There is a significant relationship between exposure ratio to needle stick injury and age, educational level and the ward of activity. There is also a significant relationship between rate of exposure with gender and hospital ward. Exposure ratio to needle stick injury is significantly higher among students older than 30, medical research fellows, and students working in the surgery and pathology wards in compared with the other groups. Besides, the rate of exposure is much higher among male participants compared with female participants and among students working in the surgery ward compared with the other groups. Various studies have pointed to the important role of these factors in the occurrence of needle stick injury. For example, these studies reported a higher level of exposure to needle stick injury among younger people and people with lower educational levels as well as among female health care workers compared with others.37,39 In addition, some studies have pointed to the impact of the ward of activity on the incidence of needle stick injury. For instance, Ghasemi reported employment in the surgical ward as a main factor in the occurrence of needle stick injury.40 In another study, the most injuries were occurred in the emergency department and Internal ward.32
With regard to the relationship between variables under study and vaccination against hepatitis B, we observed that vaccination rate is higher among medical research fellows. However, there is a relationship between taking an antibody titer and all the variables under study such that the rate of antibody test is higher in students older than 40, male students, medical research fellows and students working in the surgical ward, in the ENT and in the emergency ward compared with other groups of participants (P<0.05). There is also a statistical relationship between taking an antibody titer after exposure and age as a demographic variable. Participants older than 40 are more likely to take an antibody titer after exposure compared with the other age groups. Also, there is a relationship between re-immunization in the case of low immunity and the ward of activity such that the rate of re-immunization is higher among students working in the pathology ward. Also, there is a statistically significant relationship between the causes of exposure and the ward of activity such that the rate of exposure is higher in the general internal medicine ward due to the failure to cover syringes appropriately and in the surgical ward due to excessive workload compared with the other wards.
Because the number of needle stick injuries are remarkably high among the nurses of Imam Reza Hospital, Tabriz, the researchers presented a suggestion to establish a precise reporting and registration system of this type of injury as well as preparation of a standard state protocol for its management and prevention because these injuries are not registered in developing countries in many areas and there is no standard model to manage this type of injuries.41 This could be the biggest barrier to remove the relevant problems to it.
In terms of study limitations, we can point to the possibility of recall bias on the part of the respondents at least in relation to the number of cases in the last year. However, the possibility of bias in this study is relatively less than those studies that consider the employment of people in the course of five years or for longer periods of time. There is also the possibility of influence by demographic variables under study on the variable of exposure and its associated variables since many of these variables can overlap with and distort the others in every situation. Another limitation of this study is the failure to assess the relationship between demographic variables and the variables associated with needle stick injuries such as vaccination and taking an antibody titer after vaccination, follow-up treatments after exposure and even the causes of exposure as reported by previous studies for comparison with the present study.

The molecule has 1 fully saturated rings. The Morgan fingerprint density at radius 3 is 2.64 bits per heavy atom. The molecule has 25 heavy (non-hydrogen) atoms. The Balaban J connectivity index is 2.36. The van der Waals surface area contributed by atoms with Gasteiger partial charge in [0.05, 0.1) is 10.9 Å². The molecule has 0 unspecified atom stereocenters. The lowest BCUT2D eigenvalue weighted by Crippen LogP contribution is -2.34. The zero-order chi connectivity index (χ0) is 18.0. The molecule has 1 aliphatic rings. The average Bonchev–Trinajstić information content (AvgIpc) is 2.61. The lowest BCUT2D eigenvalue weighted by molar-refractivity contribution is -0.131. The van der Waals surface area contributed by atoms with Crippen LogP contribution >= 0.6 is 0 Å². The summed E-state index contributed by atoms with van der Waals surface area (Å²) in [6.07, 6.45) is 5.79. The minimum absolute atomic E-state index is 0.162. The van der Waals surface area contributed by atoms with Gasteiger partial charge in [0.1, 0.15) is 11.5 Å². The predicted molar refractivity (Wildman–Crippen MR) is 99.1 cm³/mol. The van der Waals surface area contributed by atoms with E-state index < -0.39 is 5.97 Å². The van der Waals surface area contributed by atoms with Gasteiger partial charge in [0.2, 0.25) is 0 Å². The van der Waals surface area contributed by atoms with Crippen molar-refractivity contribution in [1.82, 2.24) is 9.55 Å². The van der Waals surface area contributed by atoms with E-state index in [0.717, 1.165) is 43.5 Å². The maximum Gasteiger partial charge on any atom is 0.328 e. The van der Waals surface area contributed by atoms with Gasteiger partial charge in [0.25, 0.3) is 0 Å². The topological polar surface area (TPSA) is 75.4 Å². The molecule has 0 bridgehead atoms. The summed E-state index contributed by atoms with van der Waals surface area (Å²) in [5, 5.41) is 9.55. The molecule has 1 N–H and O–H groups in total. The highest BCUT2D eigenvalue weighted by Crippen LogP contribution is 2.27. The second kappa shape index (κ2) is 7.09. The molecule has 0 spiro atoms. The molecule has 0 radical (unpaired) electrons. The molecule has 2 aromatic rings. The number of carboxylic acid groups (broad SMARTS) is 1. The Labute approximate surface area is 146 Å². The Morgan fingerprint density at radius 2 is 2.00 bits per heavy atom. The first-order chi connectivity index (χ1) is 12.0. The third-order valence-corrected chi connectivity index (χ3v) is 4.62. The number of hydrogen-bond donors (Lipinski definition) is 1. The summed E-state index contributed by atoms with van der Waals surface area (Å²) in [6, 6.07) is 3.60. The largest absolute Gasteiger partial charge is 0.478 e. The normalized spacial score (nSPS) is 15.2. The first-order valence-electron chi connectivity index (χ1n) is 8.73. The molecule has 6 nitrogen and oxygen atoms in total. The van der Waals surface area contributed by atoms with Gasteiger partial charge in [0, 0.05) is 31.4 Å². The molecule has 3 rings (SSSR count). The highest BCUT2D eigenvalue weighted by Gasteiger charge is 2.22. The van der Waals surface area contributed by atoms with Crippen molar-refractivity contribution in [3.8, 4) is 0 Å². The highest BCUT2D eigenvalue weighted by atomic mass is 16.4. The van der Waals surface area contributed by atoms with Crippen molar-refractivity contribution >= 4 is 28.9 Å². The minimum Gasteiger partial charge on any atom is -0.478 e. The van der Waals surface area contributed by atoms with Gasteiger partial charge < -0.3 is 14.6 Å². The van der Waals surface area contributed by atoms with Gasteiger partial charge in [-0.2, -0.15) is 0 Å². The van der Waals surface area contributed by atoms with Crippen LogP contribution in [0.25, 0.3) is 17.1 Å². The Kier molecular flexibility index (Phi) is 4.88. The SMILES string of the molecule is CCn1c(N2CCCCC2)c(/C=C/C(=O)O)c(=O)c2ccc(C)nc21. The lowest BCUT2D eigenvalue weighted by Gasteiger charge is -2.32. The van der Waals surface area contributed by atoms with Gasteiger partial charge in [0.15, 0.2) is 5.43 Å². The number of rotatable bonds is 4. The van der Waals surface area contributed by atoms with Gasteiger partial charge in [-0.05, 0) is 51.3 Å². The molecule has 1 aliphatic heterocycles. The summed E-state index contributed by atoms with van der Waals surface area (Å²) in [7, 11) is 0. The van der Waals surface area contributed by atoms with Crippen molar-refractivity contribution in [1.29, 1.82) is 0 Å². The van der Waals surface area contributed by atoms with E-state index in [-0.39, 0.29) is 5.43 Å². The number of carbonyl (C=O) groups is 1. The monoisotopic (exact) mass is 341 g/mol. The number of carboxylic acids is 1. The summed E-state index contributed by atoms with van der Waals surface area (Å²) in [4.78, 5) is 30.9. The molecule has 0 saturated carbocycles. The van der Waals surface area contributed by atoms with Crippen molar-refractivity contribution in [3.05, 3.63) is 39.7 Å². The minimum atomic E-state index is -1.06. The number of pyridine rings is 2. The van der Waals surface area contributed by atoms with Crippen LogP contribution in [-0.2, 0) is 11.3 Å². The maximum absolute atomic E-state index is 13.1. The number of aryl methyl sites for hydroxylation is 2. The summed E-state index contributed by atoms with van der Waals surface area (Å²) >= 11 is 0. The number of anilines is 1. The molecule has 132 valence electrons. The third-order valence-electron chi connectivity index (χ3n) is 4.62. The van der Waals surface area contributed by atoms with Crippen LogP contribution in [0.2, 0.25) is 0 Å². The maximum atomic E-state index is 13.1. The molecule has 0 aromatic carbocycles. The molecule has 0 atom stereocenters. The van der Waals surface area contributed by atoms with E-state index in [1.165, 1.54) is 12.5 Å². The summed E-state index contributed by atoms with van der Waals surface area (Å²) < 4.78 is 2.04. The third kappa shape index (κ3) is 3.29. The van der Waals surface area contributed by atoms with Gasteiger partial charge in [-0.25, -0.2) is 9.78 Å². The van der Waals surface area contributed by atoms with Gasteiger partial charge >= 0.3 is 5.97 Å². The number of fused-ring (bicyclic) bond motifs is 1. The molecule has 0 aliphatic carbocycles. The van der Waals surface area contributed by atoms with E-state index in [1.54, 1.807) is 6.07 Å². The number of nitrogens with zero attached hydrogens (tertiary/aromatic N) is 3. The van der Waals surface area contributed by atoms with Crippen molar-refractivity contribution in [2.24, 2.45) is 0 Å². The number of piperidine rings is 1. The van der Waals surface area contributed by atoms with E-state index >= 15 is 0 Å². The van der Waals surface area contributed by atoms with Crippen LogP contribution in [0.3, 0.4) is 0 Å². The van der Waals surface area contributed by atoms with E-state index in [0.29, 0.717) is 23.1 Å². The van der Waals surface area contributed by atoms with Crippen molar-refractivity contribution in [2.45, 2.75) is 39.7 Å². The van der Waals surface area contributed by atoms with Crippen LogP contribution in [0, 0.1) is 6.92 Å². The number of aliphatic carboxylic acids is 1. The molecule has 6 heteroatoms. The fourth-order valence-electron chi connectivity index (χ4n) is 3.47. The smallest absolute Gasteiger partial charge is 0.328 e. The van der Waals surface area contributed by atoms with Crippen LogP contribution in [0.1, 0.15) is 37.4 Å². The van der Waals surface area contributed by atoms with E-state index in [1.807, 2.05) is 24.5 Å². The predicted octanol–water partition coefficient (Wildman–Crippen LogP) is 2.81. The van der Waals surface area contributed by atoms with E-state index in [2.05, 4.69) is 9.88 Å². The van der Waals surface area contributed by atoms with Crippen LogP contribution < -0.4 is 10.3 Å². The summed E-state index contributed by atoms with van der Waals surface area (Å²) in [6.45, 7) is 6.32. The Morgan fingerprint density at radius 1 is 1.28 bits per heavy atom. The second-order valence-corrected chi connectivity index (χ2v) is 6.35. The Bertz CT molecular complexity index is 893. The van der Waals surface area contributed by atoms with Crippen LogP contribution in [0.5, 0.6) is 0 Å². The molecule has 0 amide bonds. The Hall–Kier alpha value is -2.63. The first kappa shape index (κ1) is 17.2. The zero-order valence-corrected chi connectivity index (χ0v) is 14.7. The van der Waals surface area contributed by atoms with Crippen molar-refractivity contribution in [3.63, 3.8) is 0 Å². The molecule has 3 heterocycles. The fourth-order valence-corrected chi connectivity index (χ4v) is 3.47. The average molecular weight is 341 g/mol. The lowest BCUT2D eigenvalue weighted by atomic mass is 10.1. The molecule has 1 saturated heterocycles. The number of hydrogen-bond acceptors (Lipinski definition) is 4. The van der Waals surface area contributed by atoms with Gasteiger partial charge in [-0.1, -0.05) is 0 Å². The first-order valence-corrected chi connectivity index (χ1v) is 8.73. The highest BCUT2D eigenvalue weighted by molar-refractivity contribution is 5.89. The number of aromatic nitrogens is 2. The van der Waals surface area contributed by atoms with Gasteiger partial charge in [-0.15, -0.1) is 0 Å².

The current study is a confirmation that the incidence of needle stick injuries is not acceptable and requires the officials to pay attention to and remove the existing fundamental problems. So, the applied interventions such as the completing HBV vaccination for all students, procurement of antibody test equipment in hospital laboratories, procurement of HBV immunoglobulin for students, giving suitable and practical education related to NS causes and its prevention ways for students especially for more high risk groups including students older than 30, medical research fellows and students working in the surgery and pathology wards are needed. Undoubtedly, the results of the current study and its applied suggestions can pave the way for further studies and studies in similar areas.
This study showed the high incidence of needle stick injuries in medical students and highlighted the need for implementing precise interventions.
CONFLICT OF INTEREST
The authors declare that they have no conflict of interests.
Hereby, we wish to give our sincere thanks to all dear students of general internal medicine and medical research fellows at Imam Reza Hospital, Tabriz, who filled out the questionnaires with kindness and patience despite being all too busy with their studies and university courses. Also, we appreciate from Students’ Research Committee for its financial support (Grant code of 471) and Ethical Committees of Tabriz University of Medical Sciences.